Sure, at the universities where I previously worked, an international partner university would say, “Hey, we want to send X number of students to your university for a cultural experience. What can you offer and how much would it cost?” It was my job to put together an itinerary, figure out the logistics, and estimate the costs. Then if the partner liked what I proposed, I would actually have to run the program. I enjoyed doing this, and I was good at it.

What was the most difficult part of this project/activity? 

Probably timing. If a partner university didn’t inquire about this experience early enough, then there wasn’t enough time to put together a program proposal, negotiate the details, recruit students, and hire the necessary staff. For a program to run in June or July, I needed to be certain in December that the partner university was committed to the opportunity.

Tell me about a decision you have made that you would do differently today.

I used to tell my students in Freshmen Orientation course to save themselves a lot of trouble and break up with their high school boyfriend or girlfriend. This was half joke, half truth. Had I not gotten my girlfriend from high school pregnant and become a father when I was 22, my life certainly would have been much different. However, I don’t know if it would have necessarily been better, and I would not want to give up my sons in some Back to Future ploy to rewrite history so that maybe I could be happier or richer. My decisions have resulted in problems for me, but they have also afforded me the opportunity to learn from my mistakes. So, it’s probably best for me to accept the decisions that I have made and to try and make better decisions in the present and the future.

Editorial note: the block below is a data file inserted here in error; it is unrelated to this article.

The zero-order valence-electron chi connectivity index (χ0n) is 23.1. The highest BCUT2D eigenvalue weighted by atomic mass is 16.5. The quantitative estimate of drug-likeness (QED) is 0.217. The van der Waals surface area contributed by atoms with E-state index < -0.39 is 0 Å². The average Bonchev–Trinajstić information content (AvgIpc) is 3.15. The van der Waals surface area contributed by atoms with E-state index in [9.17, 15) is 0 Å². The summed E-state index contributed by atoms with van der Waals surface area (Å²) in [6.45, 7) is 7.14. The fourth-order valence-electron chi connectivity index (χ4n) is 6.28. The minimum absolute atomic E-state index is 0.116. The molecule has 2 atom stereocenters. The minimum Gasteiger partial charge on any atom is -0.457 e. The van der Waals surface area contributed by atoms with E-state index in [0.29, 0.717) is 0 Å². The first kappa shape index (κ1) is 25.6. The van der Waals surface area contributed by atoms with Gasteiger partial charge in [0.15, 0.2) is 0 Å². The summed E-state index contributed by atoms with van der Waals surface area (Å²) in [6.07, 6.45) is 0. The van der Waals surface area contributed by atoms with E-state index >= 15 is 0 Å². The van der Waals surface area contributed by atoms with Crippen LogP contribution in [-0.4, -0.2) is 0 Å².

Tell me about a time when you had to resolve a problem with no rules or guidelines in place.

I have been doing this for the past 43 years—life is a problem with no rules or guidelines in place! You have no choice regarding the situation that you are born in. Hopefully, you realize early on the limitations of your environment, and you have enough agency to pivot yourself in a direction that is more to your liking before social momentum carries you somewhere less to you liking. You pick a major with the limited information that you have before you. Hopefully, it pans out into a rewarding a career, or maybe you have to hustle to find work related to your major. You give your heart to someone, and maybe your relationship stands the test of time and works out. Maybe it doesn’t. If so, hopefully, you are able to clean up the mess in reasonable amount of time without making a further mess of your life. If and when you have children, hopefully, you are in a good position in life to spend your time and energy raising them. Maybe if you do things right, they will be productive members of society who make better decisions than you did at their age, resulting in better opportunities for themselves. Once half of your life is behind you, and you accomplished or survived the things that you needed to do, hopefully, there is still a fire inside of you that urges you to seek out more challenges and adventures which can pose further problems with no rules or guidelines in place. I’ll let you know how everything works out once I’m done resolving these problems.

So, do I have the job?     

This week’s blog entry was inspired by the CV and job interview assessment that the students in my business English had to complete this past week. I had to conduct 5-minute mock job interviews with around 80 students, so questions from the interview became lodged in my brain. For that reason, I thought it might be fun to see how I would answer the questions if posed to me. Please feel free to look through the complete list of questions for the speaking assessment posted below, if interested.

Photo by Nik MacMillan on Unsplash